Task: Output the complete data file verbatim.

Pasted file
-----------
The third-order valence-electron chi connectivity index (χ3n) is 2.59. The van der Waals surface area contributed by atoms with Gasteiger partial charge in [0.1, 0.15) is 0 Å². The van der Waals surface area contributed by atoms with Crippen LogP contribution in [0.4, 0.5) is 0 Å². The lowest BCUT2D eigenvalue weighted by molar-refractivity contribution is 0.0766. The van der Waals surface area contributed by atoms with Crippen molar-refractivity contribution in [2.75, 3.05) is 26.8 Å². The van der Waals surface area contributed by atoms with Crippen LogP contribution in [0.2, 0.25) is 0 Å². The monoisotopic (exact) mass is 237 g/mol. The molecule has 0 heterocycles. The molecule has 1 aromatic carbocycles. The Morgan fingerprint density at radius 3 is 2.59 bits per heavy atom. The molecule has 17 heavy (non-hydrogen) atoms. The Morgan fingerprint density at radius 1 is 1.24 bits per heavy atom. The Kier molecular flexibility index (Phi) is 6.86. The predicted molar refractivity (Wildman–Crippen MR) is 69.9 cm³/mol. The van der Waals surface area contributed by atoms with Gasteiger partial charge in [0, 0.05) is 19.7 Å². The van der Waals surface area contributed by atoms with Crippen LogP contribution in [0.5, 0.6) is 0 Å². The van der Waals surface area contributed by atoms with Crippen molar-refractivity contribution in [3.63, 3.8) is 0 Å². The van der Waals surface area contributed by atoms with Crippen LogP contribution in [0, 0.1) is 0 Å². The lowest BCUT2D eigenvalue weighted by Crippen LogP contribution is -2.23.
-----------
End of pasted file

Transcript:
The third-order valence-electron chi connectivity index (χ3n) is 2.59. The van der Waals surface area contributed by atoms with Gasteiger partial charge in [0.1, 0.15) is 0 Å². The van der Waals surface area contributed by atoms with Crippen LogP contribution in [0.4, 0.5) is 0 Å². The lowest BCUT2D eigenvalue weighted by molar-refractivity contribution is 0.0766. The van der Waals surface area contributed by atoms with Crippen molar-refractivity contribution in [2.75, 3.05) is 26.8 Å². The van der Waals surface area contributed by atoms with Crippen LogP contribution in [0.2, 0.25) is 0 Å². The monoisotopic (exact) mass is 237 g/mol. The molecule has 0 heterocycles. The molecule has 1 aromatic carbocycles. The Morgan fingerprint density at radius 3 is 2.59 bits per heavy atom. The molecule has 17 heavy (non-hydrogen) atoms. The Morgan fingerprint density at radius 1 is 1.24 bits per heavy atom. The Kier molecular flexibility index (Phi) is 6.86. The predicted molar refractivity (Wildman–Crippen MR) is 69.9 cm³/mol. The van der Waals surface area contributed by atoms with Gasteiger partial charge in [0, 0.05) is 19.7 Å². The van der Waals surface area contributed by atoms with Crippen LogP contribution in [0.5, 0.6) is 0 Å². The van der Waals surface area contributed by atoms with Crippen molar-refractivity contribution in [3.63, 3.8) is 0 Å². The van der Waals surface area contributed by atoms with Crippen LogP contribution in [0, 0.1) is 0 Å². The lowest BCUT2D eigenvalue weighted by Crippen LogP contribution is -2.23.